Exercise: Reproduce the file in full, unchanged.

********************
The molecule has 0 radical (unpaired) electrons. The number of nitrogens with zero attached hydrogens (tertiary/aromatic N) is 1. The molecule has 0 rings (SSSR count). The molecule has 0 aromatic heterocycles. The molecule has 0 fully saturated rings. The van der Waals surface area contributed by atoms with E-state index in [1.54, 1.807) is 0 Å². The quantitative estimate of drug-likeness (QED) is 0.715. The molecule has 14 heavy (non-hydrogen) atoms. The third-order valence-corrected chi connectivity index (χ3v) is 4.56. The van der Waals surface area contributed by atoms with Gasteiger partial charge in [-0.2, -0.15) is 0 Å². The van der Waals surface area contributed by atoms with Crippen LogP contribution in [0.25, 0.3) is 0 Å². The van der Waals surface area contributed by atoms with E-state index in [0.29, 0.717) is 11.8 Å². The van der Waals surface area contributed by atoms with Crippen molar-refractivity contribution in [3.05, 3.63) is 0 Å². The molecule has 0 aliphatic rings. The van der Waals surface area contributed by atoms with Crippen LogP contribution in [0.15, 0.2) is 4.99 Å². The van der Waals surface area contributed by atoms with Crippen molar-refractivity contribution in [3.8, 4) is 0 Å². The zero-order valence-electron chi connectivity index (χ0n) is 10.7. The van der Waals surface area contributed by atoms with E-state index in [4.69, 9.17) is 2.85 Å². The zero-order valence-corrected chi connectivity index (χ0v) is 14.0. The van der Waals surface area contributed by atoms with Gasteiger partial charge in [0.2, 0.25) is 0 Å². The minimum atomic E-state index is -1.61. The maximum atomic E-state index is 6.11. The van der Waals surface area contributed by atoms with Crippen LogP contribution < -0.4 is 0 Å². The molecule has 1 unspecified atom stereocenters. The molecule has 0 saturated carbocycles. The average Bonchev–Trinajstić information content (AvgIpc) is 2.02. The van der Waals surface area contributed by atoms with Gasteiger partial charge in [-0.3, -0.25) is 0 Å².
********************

The molecule has 0 radical (unpaired) electrons. The number of nitrogens with zero attached hydrogens (tertiary/aromatic N) is 1. The molecule has 0 rings (SSSR count). The molecule has 0 aromatic heterocycles. The molecule has 0 fully saturated rings. The van der Waals surface area contributed by atoms with E-state index in [1.54, 1.807) is 0 Å². The quantitative estimate of drug-likeness (QED) is 0.715. The molecule has 14 heavy (non-hydrogen) atoms. The third-order valence-corrected chi connectivity index (χ3v) is 4.56. The van der Waals surface area contributed by atoms with Gasteiger partial charge in [-0.2, -0.15) is 0 Å². The van der Waals surface area contributed by atoms with Crippen LogP contribution in [0.25, 0.3) is 0 Å². The van der Waals surface area contributed by atoms with E-state index in [0.29, 0.717) is 11.8 Å². The van der Waals surface area contributed by atoms with Crippen molar-refractivity contribution in [3.05, 3.63) is 0 Å². The molecule has 0 aliphatic rings. The van der Waals surface area contributed by atoms with Crippen LogP contribution in [0.15, 0.2) is 4.99 Å². The van der Waals surface area contributed by atoms with Crippen molar-refractivity contribution in [3.8, 4) is 0 Å². The zero-order valence-electron chi connectivity index (χ0n) is 10.7. The van der Waals surface area contributed by atoms with E-state index in [4.69, 9.17) is 2.85 Å². The zero-order valence-corrected chi connectivity index (χ0v) is 14.0. The van der Waals surface area contributed by atoms with Gasteiger partial charge in [0.2, 0.25) is 0 Å². The minimum atomic E-state index is -1.61. The maximum atomic E-state index is 6.11. The van der Waals surface area contributed by atoms with Crippen LogP contribution < -0.4 is 0 Å². The molecule has 1 unspecified atom stereocenters. The molecule has 0 saturated carbocycles. The average Bonchev–Trinajstić information content (AvgIpc) is 2.02. The van der Waals surface area contributed by atoms with Gasteiger partial charge in [-0.3, -0.25) is 0 Å².